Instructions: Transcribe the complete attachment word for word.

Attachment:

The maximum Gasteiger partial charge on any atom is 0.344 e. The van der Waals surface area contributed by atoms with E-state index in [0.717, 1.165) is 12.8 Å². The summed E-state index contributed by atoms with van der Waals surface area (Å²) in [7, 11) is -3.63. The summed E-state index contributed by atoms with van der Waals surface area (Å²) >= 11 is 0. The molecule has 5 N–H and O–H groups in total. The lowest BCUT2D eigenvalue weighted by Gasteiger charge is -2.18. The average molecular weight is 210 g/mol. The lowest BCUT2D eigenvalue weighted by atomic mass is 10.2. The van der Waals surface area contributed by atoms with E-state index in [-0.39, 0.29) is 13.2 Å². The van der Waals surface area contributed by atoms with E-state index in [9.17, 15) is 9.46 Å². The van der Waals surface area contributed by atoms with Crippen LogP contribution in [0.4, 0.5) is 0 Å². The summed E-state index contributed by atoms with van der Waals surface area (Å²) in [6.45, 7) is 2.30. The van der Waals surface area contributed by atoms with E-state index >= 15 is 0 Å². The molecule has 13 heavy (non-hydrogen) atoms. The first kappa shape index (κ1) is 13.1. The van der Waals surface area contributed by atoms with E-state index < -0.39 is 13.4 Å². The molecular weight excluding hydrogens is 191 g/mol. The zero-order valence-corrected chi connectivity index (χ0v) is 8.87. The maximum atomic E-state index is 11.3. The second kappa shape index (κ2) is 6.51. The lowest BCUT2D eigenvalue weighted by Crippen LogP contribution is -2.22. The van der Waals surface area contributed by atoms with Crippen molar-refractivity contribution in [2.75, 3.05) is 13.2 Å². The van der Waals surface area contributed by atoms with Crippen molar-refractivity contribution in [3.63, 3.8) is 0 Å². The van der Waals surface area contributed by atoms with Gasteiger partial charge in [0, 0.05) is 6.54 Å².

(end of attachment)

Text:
The maximum Gasteiger partial charge on any atom is 0.344 e. The van der Waals surface area contributed by atoms with E-state index in [0.717, 1.165) is 12.8 Å². The summed E-state index contributed by atoms with van der Waals surface area (Å²) in [7, 11) is -3.63. The summed E-state index contributed by atoms with van der Waals surface area (Å²) >= 11 is 0. The molecule has 5 N–H and O–H groups in total. The lowest BCUT2D eigenvalue weighted by Gasteiger charge is -2.18. The average molecular weight is 210 g/mol. The lowest BCUT2D eigenvalue weighted by atomic mass is 10.2. The van der Waals surface area contributed by atoms with E-state index in [-0.39, 0.29) is 13.2 Å². The van der Waals surface area contributed by atoms with E-state index in [9.17, 15) is 9.46 Å². The van der Waals surface area contributed by atoms with Crippen LogP contribution in [0.4, 0.5) is 0 Å². The summed E-state index contributed by atoms with van der Waals surface area (Å²) in [6.45, 7) is 2.30. The van der Waals surface area contributed by atoms with E-state index >= 15 is 0 Å². The molecule has 13 heavy (non-hydrogen) atoms. The first kappa shape index (κ1) is 13.1. The van der Waals surface area contributed by atoms with E-state index < -0.39 is 13.4 Å². The molecular weight excluding hydrogens is 191 g/mol. The zero-order valence-corrected chi connectivity index (χ0v) is 8.87. The maximum atomic E-state index is 11.3. The second kappa shape index (κ2) is 6.51. The lowest BCUT2D eigenvalue weighted by Crippen LogP contribution is -2.22. The van der Waals surface area contributed by atoms with Crippen molar-refractivity contribution in [2.75, 3.05) is 13.2 Å². The van der Waals surface area contributed by atoms with Crippen molar-refractivity contribution in [3.63, 3.8) is 0 Å². The van der Waals surface area contributed by atoms with Gasteiger partial charge in [0, 0.05) is 6.54 Å².